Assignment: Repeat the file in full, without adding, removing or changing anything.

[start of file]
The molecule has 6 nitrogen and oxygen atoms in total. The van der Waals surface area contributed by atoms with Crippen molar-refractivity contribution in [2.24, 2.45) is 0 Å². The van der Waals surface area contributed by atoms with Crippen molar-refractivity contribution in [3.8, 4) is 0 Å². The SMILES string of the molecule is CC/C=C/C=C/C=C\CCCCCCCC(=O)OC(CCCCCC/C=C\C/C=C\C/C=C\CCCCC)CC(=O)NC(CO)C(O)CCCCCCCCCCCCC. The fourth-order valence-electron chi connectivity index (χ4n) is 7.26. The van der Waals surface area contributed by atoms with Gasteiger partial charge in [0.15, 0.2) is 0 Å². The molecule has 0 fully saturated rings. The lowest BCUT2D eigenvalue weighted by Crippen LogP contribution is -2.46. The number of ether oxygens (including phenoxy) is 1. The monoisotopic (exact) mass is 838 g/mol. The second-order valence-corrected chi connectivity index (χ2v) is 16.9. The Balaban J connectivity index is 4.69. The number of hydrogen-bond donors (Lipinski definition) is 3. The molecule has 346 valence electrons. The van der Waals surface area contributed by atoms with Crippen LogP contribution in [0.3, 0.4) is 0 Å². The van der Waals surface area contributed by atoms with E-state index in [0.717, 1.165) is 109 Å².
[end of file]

The molecule has 6 nitrogen and oxygen atoms in total. The van der Waals surface area contributed by atoms with Crippen molar-refractivity contribution in [2.24, 2.45) is 0 Å². The van der Waals surface area contributed by atoms with Crippen molar-refractivity contribution in [3.8, 4) is 0 Å². The SMILES string of the molecule is CC/C=C/C=C/C=C\CCCCCCCC(=O)OC(CCCCCC/C=C\C/C=C\C/C=C\CCCCC)CC(=O)NC(CO)C(O)CCCCCCCCCCCCC. The fourth-order valence-electron chi connectivity index (χ4n) is 7.26. The van der Waals surface area contributed by atoms with Gasteiger partial charge in [0.15, 0.2) is 0 Å². The molecule has 0 fully saturated rings. The lowest BCUT2D eigenvalue weighted by Crippen LogP contribution is -2.46. The number of ether oxygens (including phenoxy) is 1. The monoisotopic (exact) mass is 838 g/mol. The second-order valence-corrected chi connectivity index (χ2v) is 16.9. The Balaban J connectivity index is 4.69. The number of hydrogen-bond donors (Lipinski definition) is 3. The molecule has 346 valence electrons. The van der Waals surface area contributed by atoms with Crippen LogP contribution in [0.3, 0.4) is 0 Å². The van der Waals surface area contributed by atoms with E-state index in [0.717, 1.165) is 109 Å².